Finding Credible Sources


by Ann Barnes

When looking for answers to gardening questions, the internet is a fast and convenient place to search. It is important to remember that anyone can post content online, and there is no review process to ensure information on every website is correct. Extension Master Gardeners recommend unbiased, research-based information. There are many websites that claim to provide gardening information. Not all of them can be considered credible.

The “Who What Where When Why and How” of finding trustworthy information:

Who are the authors, and for whom are they writing? Are they experts in a scientific field related to gardening, affiliated with a university, or trained Master Gardener Volunteers? Do the authors cite sources and/or provide links for further reading, and are those links to research-based sources? Does the author (or the entire website) seem to have an agenda or are they presenting unbiased information? Are the authors even listed, or does the article appear to be shared from some unnamed source? If you can’t determine who wrote the article (individual or organization), how can you know if the author is a credible source?

If a light switch in my house wasn’t working, I would call an electrician. Advice from my pharmacist or from a blogger who posts “home hacks” would not give me as much confidence as advice from an expert. The same should hold true for gardening – consult an expert in agriculture for the most reliable answers to questions about growing plants.

What: There is a science to growing great plants, so look for answers on sites that are research-based. There should be links to studies that support recommendations. When applicable, both organic and chemical options will be discussed in an unbiased manner. Keep in mind that natural doesn’t always mean safer or more effective, and not everything presented as a fact on the internet is true. Always check sources, particularly when you see a “scientific fact” shared as a meme or a link on social media.

Credible sources don’t promise miracles or promote home remedies over conventional growing practices. Credible sources aren’t trying to make a sale or to criticize an existing product. Credible sources typically won’t promise that “your jaw will drop”.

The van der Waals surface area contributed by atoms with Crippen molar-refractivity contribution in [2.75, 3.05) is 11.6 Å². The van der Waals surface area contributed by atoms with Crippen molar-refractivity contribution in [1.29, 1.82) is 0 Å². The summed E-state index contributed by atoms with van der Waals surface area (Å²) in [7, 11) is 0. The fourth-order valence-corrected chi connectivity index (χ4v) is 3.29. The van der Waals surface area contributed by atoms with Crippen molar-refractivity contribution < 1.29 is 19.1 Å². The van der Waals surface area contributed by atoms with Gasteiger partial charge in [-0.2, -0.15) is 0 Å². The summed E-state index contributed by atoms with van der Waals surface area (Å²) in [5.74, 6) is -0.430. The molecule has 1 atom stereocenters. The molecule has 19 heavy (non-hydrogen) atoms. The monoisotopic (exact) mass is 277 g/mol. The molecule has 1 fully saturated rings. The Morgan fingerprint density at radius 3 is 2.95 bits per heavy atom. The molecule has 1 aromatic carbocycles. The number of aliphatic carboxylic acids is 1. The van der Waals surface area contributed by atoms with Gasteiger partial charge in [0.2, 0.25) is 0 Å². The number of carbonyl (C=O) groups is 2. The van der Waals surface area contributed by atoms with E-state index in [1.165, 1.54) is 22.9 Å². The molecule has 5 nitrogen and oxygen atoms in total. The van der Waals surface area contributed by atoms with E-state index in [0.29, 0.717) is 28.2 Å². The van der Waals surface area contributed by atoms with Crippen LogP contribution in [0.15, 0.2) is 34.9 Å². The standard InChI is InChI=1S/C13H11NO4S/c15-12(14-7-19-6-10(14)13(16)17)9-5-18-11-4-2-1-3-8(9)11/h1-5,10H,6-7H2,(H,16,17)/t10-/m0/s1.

Where: Check the URL of sites in your search results. Sites that end in .edu or .org (education or organization sites) are more likely to contain unbiased and research-based information. Master Gardener Volunteers are affiliated with Cooperative Extension, whose purpose is to share information obtained from research conducted at land grant universities, such as NCSU and NC A&T. Therefore, we recommend searching Extension websites. Sometimes answers can be found at any state’s land grant university, but keep in mind our Plant Hardiness Zone when searching for information about specific growing questions. For example, the average last frost date in the Triangle is much earlier than the average last frost date in Wisconsin, so you would need to look closer to home when searching for when to plant your tomatoes.

Here’s ONE WEIRD TRICK for finding all the garden answers you need:

Bookmark this link, and you can search like a Master Gardener:

This will take you to a custom search engine that will only search Cooperative Extension sites. If you’d like to broaden your search beyond land grant universities but still search only for sites associated with academia, use your favorite search engine and follow your search terms with “”. For example, when researching how to grow tomatoes in containers, type: Tomatoes in containers in your browser’s search bar.

When: Does the article have a publication date? Science is an ongoing process and recommendations sometimes change due to new research, so it is best to use fairly recent sources. If there are links, are they current? Broken links may be a clue that an article is older.

Why: What is the purpose of the site? Is it providing unbiased, research-based information? If it isn’t a university website, is it selling a product? Does the site have bias towards or against a certain way of gardening? A site promoting a product has a goal of making sales, so there will be a bias towards their product. Similarly, articles published by authors with a mistrust of agricultural chemicals will show a bias towards organic solutions. While biased sites may provide information that is correct, they may not be showing you all your options or the data behind these options.